Friday, January 9, 2015

Book Review: Miramont's Ghost by Elizabeth Hall

Hi all,

I just finished this novel that I couldn't put down. I purchased it through Amazon's First Read's program (Prime Members can download two free first reads a month), and I'm so happy that I did. If you enjoy well-written historical novels with a dark side - this one is for you. Here is more about the novel and my review.

Miramont's Ghost
Elizabeth Hall

Book Description:

Miramont Castle, built in 1897 and mysteriously abandoned three years later, is home to many secrets. Only one person knows the truth: Adrienne Beauvier, granddaughter of the Comte de Challembelles and cousin to the man who built the castle.

Clairvoyant from the time she could talk, Adrienne’s visions show her the secrets of those around her. When her visions begin to reveal dark mysteries of her own aristocratic French family, Adrienne is confronted by her formidable Aunt Marie, who is determined to keep the young woman silent at any cost. Marie wrenches Adrienne from her home in France and takes her to America, to Miramont Castle, where she keeps the girl isolated and imprisoned. Surrounded by eerie premonitions, Adrienne is locked in a life-or-death struggle to learn the truth and escape her torment.

Reminiscent of Daphne du Maurier’s Rebecca, this hauntingly atmospheric tale is inspired by historical research into the real-life Miramont Castle in Manitou Springs, Colorado

Buy Miramont's Ghost:

(This novel is currently in pre-order.)

My 4-Star Review:

I love a good ghost story, especially set in the early 1900s, so this novel attracted me right away. Castles, ghosts, and damsels in distress—what more could you want? But I found that this novel was much more than I'd originally expected.

Miramont's Ghost is based on a true story and is a mixture of truth and fiction. I love it when an author takes a story or myth and creates a novel around it. Author Elizabeth Hall is definitely a talented writer whose words flow across the page. I love how she wrote this story with an old-style flair—like you'd read in novels such as Jane Eyre or Wuthering Heights. There is plenty of flowery prose and description. While some today find that tiring, I actually enjoy it. She described the characters to perfection, so you could visualize them as if in a movie. She definitely hooked me in and kept me reading, even when the story began to turn darker and darker. I had to read to the end to see what happened.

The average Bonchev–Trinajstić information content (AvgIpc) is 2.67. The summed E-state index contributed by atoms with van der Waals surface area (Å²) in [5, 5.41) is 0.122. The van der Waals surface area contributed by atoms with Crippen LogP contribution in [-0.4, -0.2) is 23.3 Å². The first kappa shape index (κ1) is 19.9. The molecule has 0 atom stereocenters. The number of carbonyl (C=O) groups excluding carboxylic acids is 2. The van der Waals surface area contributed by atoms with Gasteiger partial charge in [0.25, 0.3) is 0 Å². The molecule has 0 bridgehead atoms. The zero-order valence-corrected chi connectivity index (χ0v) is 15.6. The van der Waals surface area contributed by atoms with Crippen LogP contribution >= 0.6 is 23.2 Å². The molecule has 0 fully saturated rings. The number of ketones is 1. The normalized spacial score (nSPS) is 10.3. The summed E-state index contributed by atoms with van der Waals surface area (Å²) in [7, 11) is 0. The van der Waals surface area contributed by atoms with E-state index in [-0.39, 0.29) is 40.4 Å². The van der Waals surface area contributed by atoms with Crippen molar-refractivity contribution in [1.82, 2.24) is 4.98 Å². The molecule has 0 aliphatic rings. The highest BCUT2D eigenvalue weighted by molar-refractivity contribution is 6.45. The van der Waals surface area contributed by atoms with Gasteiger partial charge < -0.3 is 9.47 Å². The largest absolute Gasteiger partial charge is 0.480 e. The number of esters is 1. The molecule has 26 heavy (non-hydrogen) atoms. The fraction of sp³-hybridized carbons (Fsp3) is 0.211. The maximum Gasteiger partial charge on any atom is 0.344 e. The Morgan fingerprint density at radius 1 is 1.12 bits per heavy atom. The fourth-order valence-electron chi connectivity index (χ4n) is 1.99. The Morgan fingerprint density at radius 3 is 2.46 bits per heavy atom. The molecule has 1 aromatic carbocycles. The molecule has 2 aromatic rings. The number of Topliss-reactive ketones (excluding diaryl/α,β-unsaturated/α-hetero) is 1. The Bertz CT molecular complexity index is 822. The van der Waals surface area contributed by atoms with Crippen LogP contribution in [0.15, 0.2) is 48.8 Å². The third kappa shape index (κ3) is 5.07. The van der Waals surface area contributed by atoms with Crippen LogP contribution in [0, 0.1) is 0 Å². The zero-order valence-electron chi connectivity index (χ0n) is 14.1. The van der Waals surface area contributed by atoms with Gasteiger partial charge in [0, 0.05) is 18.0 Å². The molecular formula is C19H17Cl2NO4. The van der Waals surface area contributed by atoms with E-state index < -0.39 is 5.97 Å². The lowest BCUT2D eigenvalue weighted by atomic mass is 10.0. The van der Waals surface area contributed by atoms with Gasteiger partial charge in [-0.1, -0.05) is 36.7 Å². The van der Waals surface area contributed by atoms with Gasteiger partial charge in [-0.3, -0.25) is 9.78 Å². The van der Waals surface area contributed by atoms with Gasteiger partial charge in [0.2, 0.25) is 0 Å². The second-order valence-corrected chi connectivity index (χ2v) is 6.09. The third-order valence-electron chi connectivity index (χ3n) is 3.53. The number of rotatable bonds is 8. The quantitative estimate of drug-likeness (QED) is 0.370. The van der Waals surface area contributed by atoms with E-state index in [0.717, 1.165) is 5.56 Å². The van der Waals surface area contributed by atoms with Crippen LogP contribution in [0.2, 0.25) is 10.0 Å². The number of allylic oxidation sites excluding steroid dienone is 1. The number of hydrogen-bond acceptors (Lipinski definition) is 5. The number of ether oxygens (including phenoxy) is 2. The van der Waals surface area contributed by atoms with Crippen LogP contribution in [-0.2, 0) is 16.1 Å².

Many reviewers have complained about the end of this novel, but I don't think they have taken into account that this is based on a true story—so it really did have to end the way it did. You can't conjure up a happily ever after if it isn't supposed to be that way. Therefore, even though I wasn't a fan on how the story progressed, I understood that it needed to conclude the way it did. And actually, I did like the ending. It was different—and sometimes different is much more interesting.

My only complaint about this novel is that there were too many point of views. Most novels are written in one, two, maybe three POVs. This one gave you the POV of practically every character, and often in the same paragraph. It is confusing to the reader because you have to keep track of who is talking or thinking. I believe this story could have been written entirely in the main character's, Adrienne's, POV. With a little creativity, we'd have still understood what the other characters were thinking by their reactions or conversations. Overall, though, I did enjoy this novel.
As of today, Miramont's Ghost is #1 on Amazon overall. I really enjoyed it - I hope you do, too.


  1. I downloaded this book too, Deanna.It looked intriguing to me. It was great hearing with you thought of it.

    1. Hi Susan - It really is a good book. I stayed up until 2 AM just to finish it! Very different - that's why I liked it. I think you'll enjoy it too. :)

  2. I actually prefer an omniscient POV (which is what you're describing here). Most novels these days use third person limited, only changing point of view with a scene or chapter change, if at all, or first person. However, some writers still use omniscient, for which I am grateful. I haven't read this, so I don't know how well it was done, but a good mystery using omniscient is "The Poisoned Chocolates Case" by Anthony Berkeley.

    1. Thanks for stopping by. I understand what omniscient POV is, but that isn't how this book is written. It just jumps POVs. There's a big difference. However, it is good story, so I enjoyed it anyway.